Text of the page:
Philip Levine


My aunt Yetta sleeps, her mouth hanging open, her eyes
buried under a swirl of dark hair. When I rise
from bed I find her clothes scattered across
the flowered carpet. It’s Sunday, a boy’s voice
calls to me from the yard below, the voice of Harold Lux
impatient for play, urging me out into the city
we think is ours. From up here the elms glisten
in last night’s rain, the still pools on the pavement
give back a cloudless sky going gray. A single car
starts up next door, dies, starts again. The toolmaker 
leaves for work shaking his head as though his hair
were a mop of fire. In her wool bathrobe his wife
stands on the lawn in cotton socks, one hand clutching
a hankie, the other waving at the empty street.
Then what? November darkness and the cold wind,
the first snow bowing the bare branches; that wind
dies into streams of melting ice racing toward the river. 
Black walnut, elm, great spreading copper beech,
maple greening into leaf, the bare lots flowering,
morning after morning a perfect sky until I think
I see heaven waiting at the end of the block. I turn
back to aunt Yetta. The clock says more than heaven.
I have searched through cartons of old pictures
for what remained of that day, for even the moment
after the street went quiet. I have gone for years
with one hand held out before me as a token
of my blindness. Smeared by a thumb print, Yetta
broods in bright sunlight off to one side while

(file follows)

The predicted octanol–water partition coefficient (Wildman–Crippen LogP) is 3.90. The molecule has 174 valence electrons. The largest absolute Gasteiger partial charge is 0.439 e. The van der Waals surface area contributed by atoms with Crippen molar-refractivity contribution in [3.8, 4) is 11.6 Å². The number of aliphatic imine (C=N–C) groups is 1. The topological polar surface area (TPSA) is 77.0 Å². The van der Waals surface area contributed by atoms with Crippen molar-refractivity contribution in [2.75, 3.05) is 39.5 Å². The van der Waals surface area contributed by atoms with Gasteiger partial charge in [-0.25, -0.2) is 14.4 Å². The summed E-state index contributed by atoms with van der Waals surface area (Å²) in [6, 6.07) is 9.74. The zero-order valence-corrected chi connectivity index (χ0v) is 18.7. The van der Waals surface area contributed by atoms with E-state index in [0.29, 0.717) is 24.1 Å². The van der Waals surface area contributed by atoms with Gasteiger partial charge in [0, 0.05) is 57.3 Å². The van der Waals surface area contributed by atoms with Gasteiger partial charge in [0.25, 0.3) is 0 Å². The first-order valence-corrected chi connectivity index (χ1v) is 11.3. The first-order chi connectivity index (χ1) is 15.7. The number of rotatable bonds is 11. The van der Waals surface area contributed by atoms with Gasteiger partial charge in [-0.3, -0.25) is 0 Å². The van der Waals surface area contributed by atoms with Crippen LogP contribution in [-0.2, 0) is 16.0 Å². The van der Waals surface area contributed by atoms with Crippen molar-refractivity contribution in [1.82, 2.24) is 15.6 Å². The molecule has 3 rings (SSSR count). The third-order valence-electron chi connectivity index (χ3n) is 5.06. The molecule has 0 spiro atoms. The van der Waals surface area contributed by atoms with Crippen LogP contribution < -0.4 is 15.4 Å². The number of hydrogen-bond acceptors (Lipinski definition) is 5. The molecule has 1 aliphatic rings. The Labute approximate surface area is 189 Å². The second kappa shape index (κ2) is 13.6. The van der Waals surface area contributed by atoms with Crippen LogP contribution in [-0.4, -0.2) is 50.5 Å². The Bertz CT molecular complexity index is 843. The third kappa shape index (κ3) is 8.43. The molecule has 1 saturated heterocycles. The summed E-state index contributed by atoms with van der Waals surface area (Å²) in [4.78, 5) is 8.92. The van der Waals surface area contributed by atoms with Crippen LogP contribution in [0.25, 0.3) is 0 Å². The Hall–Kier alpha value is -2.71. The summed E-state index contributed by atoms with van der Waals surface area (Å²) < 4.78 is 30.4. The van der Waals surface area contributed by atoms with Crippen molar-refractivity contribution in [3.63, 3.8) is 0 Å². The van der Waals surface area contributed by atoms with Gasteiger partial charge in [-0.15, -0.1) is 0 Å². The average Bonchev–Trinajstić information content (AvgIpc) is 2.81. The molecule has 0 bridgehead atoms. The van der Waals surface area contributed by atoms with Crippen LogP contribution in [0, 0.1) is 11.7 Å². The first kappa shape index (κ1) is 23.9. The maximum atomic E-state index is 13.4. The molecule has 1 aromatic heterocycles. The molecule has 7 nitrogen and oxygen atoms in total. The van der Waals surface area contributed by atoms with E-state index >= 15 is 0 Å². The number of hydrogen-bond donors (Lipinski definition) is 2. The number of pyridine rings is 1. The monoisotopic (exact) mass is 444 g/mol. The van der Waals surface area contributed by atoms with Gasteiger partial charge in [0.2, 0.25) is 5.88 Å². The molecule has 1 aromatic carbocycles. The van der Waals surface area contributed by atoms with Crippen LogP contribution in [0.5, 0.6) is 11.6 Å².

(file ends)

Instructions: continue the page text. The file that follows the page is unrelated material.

the others lean forward, ignorant and laughing,
into a future that is fixed. The lake behind them
changed its name. Today it’s no more than a pond
I walk around each autumn looking for messages
among the fallen acorns and the beer cans
left by teenagers. Another engine fires, the air
rings with each precise explosion, and each image
vanishes into photography. When the children called 
from the back seat, “Are we there yet? Are we there?”
what could we answer? We said the little we knew:

“We’re still here.” If you asked if Harold stands now
out in the decaying yard, faithful to the end,
breathing a name into the October air, what 
could I do but shake my head and go dumb? Perhaps
it’s enough to say what I can. The toolmaker
wore his only suit, the light blue one, for days
after his wife ran off. I could say more. I could 
say that one time I passed close he reached a dry hand
around the back of my neck, pulled me to him,
leaned down and laid his silent head on my chest.
Let’s say we’re writing this together. Let’s say I turn
to you now with a question about the wife, how her feet
—slipperless—darkened on the morning grass, how she
came back years later in a cab to search the house
and did not know her own name. The clock is moving
its hands across the face of heaven. Aunt Yetta stops
between one breath and another. I gather her clothes
into a bundle smelling of talcum and cigarette smoke,
and place it at the foot of her bed. I did that then,
I would do it now, I would do it again tomorrow
if heaven would only look. I would lower the shades
to let the room blossom in darkness, to let Yetta
sleep on long past noon and even into the darkness
of the next day and the next and the next
while a name hangs in the brilliant morning air.